David Kinnaman, in his book You Lost Me, notes that there are three broad ways of wandering from the faith.
Nomads walk away from church engagement but still consider themselves Christians.
Prodigals lose their faith, describing themselves as “no longer Christian.”
Exiles are still invested in their Christian faith but feel stuck (or lost) between culture and the church.
Kinnaman, David (2011-04-01). You Lost Me (Kindle Locations 321-324). Baker Book Group. Kindle Edition.
I find this not only helpful, but true to my experience with college students.
I wonder, though, how much of this is the church’s problem and how much is the youth culture’s problem.
It is tempting to look at statistics, books and stories such as these and lay all the blame at the church’s doorstep. The church is blamed for being old-fashioned and too traditional. We complain that the church is too political or spends time fighting the wrong battles. Through all of this, young people, who may otherwise desire to know Christ, lose interest and drop out. Kinnaman notes this, saying, “most young Christians are struggling less with their faith in Christ than with their experience of church” (Kindle Location 351-352).
At the same time, we do live in a selfish culture (perhaps I should say a selfish world as selfishness is not limited to one culture). Much of what we learn from American culture goes directly against discipleship to Jesus Christ. Young people are told their life is all about them and their own happiness and comfort. Yet Jesus does not seem too interested in our happiness and comfort. They are told to find themselves and be true to themselves . Yet Jesus wants people to look away from themselves and find him.
In other words: If the church just changed every last thing to reach out to disillusioned youth, would there be anything left to make the church unique?
I think of some common criticisms of Christianity I have heard over the years:
Christianity is so intolerant, don’t you realize that all religions are equal paths to God?
You Christians are no fun. I want to get drunk every weekend.
Christianity is so old-fashioned. You have to test-drive the car before you buy it so I’m going to have sex with whoever I want whenever I want.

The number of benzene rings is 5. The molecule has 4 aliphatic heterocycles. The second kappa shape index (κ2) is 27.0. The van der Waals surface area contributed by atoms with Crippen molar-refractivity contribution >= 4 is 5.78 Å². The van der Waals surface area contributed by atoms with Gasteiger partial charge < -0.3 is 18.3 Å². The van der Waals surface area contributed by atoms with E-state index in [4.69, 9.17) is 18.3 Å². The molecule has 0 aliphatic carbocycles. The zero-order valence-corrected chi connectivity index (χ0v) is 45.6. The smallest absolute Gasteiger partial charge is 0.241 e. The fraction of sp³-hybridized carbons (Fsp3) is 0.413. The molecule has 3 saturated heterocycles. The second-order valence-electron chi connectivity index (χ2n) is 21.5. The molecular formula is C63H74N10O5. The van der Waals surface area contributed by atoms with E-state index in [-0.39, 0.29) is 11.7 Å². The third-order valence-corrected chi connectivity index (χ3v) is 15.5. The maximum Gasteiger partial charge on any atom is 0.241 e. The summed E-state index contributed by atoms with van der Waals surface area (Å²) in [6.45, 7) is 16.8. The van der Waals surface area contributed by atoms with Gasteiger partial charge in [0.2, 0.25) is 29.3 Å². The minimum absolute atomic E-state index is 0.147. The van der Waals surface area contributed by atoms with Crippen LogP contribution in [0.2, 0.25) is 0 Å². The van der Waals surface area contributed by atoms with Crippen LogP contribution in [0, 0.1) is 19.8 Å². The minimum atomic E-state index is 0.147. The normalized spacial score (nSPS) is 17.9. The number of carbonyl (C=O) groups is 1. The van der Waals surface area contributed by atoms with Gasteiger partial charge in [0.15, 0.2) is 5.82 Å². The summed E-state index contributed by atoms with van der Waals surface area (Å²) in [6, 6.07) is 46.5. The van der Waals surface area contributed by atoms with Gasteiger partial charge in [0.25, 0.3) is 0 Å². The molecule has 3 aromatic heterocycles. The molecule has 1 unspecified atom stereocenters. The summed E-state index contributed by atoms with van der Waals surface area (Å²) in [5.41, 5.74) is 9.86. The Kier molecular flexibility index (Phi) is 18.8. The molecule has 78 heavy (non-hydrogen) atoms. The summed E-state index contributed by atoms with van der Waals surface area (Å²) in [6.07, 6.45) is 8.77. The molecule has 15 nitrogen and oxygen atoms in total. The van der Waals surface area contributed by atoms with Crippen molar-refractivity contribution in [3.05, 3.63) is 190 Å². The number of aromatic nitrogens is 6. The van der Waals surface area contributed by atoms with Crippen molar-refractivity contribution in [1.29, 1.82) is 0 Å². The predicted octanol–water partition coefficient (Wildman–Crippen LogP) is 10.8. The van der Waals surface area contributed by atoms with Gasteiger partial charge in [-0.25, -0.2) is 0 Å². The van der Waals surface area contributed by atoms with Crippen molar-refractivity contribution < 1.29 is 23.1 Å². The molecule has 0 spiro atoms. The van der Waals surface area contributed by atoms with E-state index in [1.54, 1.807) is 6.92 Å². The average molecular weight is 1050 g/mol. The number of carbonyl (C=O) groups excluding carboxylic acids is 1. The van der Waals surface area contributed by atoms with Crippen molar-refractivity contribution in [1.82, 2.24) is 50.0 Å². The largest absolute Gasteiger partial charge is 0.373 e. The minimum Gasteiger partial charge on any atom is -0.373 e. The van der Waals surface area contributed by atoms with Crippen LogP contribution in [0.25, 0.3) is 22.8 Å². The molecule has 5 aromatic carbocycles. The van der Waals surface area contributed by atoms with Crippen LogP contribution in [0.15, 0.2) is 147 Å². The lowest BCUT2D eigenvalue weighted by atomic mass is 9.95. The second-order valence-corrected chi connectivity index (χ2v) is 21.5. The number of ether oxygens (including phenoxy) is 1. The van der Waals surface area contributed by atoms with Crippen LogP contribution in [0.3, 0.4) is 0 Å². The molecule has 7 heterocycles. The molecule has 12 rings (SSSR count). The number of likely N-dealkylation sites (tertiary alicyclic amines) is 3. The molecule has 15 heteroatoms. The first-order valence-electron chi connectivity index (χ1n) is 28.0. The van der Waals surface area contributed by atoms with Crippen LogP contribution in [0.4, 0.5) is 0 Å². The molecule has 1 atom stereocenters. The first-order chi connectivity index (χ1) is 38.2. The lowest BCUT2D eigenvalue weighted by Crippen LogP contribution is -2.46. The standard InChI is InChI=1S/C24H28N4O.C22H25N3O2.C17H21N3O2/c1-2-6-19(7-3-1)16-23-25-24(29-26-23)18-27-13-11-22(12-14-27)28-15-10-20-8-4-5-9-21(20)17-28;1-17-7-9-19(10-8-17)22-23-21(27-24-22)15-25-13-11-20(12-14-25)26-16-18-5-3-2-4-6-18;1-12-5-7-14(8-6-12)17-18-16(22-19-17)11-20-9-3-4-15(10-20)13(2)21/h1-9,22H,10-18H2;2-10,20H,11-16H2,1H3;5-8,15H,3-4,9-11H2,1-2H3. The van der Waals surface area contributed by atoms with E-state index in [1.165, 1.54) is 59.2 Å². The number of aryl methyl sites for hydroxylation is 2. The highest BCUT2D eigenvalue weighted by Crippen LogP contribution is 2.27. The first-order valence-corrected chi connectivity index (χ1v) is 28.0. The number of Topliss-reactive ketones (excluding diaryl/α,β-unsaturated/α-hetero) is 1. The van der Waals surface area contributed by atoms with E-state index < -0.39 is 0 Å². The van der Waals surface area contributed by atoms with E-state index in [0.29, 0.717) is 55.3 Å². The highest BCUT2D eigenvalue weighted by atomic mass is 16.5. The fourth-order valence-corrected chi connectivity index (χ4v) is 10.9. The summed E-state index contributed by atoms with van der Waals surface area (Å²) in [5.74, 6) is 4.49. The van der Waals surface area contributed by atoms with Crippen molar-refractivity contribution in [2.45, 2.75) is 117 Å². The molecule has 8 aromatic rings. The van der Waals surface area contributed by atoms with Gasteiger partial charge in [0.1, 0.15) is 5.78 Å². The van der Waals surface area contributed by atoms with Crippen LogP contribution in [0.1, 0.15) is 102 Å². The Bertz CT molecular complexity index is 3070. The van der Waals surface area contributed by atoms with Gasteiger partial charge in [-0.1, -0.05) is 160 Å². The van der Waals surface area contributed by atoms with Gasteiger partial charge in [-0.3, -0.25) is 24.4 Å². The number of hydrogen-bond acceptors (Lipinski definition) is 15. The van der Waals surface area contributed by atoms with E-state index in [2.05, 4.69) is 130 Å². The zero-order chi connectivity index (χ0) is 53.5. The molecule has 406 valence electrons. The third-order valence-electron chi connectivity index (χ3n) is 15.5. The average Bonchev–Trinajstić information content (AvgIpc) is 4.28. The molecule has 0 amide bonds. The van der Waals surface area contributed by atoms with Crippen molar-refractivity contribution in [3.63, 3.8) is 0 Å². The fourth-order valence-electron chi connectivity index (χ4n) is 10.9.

I’d go to church if it was more fun, like a rock concert.
The fact is that Christianity claims Jesus is unique, that there is right and wrong and that having a fun time is not the most important thing in life.
There are certainly plenty of areas where Christian communities are at fault and have needlessly driven people, especially young people, away from involvement. Yet there are other areas where the church just might be right in standing its ground.
We are quick to listen to the critiques of the young…and we should do that. But perhaps older people, even long-dead people who were followers of Jesus, also have some good things to teach us.
All of this reminds me of the time Jesus told the guy to sell all he had…and when the guy wouldn’t do it Jesus let him walk away! How easy it would be to say all Jesus did wrong in driving this man away from faith. How many of us would be critical of Jesus for having such high standards? Maybe, harsh as it sounds, the best thing for some people is to let them wander.
Of course, if the Christian church ever listens to Jesus and gets serious about nonviolence, loving our enemies and even dying for them we might see a lot more people leave the church! If we took national flags out of churches, seeing them as idols, and clung only to the cross, how many older members would flock out, seeing this as unpatriotic?
But that’s a topic for another day.